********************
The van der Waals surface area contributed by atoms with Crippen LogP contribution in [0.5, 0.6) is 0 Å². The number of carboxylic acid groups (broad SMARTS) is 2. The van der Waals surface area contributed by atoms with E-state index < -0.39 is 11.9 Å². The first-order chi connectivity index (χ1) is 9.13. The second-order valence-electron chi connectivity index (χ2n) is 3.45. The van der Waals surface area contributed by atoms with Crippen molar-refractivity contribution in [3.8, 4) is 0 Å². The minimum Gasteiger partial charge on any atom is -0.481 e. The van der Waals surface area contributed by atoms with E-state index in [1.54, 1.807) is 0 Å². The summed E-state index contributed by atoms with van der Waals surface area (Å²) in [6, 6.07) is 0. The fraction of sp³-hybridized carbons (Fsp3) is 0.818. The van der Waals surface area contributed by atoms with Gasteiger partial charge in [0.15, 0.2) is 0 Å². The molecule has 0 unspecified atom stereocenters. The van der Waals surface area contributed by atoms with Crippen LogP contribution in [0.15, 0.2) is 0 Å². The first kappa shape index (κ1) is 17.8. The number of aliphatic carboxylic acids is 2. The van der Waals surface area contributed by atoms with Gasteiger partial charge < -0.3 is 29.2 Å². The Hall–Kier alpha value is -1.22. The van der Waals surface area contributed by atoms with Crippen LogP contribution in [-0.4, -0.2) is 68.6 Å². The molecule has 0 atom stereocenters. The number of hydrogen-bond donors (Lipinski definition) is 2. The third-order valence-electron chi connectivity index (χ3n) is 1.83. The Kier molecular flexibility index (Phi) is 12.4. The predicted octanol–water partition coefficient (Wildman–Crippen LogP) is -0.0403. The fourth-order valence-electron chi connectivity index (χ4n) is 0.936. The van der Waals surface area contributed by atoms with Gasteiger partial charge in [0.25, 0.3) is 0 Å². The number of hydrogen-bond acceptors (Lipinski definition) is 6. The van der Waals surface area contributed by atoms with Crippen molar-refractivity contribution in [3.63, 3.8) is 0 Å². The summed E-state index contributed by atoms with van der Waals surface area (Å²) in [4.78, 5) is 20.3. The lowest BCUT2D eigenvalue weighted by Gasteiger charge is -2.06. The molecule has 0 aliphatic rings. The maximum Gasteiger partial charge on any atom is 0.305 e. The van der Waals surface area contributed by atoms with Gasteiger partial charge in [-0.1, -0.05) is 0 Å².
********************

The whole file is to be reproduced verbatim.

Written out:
The van der Waals surface area contributed by atoms with Crippen LogP contribution in [0.5, 0.6) is 0 Å². The number of carboxylic acid groups (broad SMARTS) is 2. The van der Waals surface area contributed by atoms with E-state index < -0.39 is 11.9 Å². The first-order chi connectivity index (χ1) is 9.13. The second-order valence-electron chi connectivity index (χ2n) is 3.45. The van der Waals surface area contributed by atoms with Crippen molar-refractivity contribution in [3.8, 4) is 0 Å². The minimum Gasteiger partial charge on any atom is -0.481 e. The van der Waals surface area contributed by atoms with E-state index in [1.54, 1.807) is 0 Å². The summed E-state index contributed by atoms with van der Waals surface area (Å²) in [6, 6.07) is 0. The fraction of sp³-hybridized carbons (Fsp3) is 0.818. The van der Waals surface area contributed by atoms with Gasteiger partial charge in [0.15, 0.2) is 0 Å². The molecule has 0 unspecified atom stereocenters. The van der Waals surface area contributed by atoms with Crippen LogP contribution in [0.15, 0.2) is 0 Å². The first kappa shape index (κ1) is 17.8. The number of aliphatic carboxylic acids is 2. The van der Waals surface area contributed by atoms with Gasteiger partial charge < -0.3 is 29.2 Å². The Hall–Kier alpha value is -1.22. The van der Waals surface area contributed by atoms with Crippen LogP contribution in [-0.4, -0.2) is 68.6 Å². The molecule has 0 atom stereocenters. The number of hydrogen-bond donors (Lipinski definition) is 2. The third-order valence-electron chi connectivity index (χ3n) is 1.83. The Kier molecular flexibility index (Phi) is 12.4. The predicted octanol–water partition coefficient (Wildman–Crippen LogP) is -0.0403. The fourth-order valence-electron chi connectivity index (χ4n) is 0.936. The van der Waals surface area contributed by atoms with Gasteiger partial charge in [0.25, 0.3) is 0 Å². The number of hydrogen-bond acceptors (Lipinski definition) is 6. The van der Waals surface area contributed by atoms with Crippen molar-refractivity contribution in [3.63, 3.8) is 0 Å². The summed E-state index contributed by atoms with van der Waals surface area (Å²) in [4.78, 5) is 20.3. The lowest BCUT2D eigenvalue weighted by Gasteiger charge is -2.06. The molecule has 0 aliphatic rings. The maximum Gasteiger partial charge on any atom is 0.305 e. The van der Waals surface area contributed by atoms with Gasteiger partial charge in [-0.1, -0.05) is 0 Å².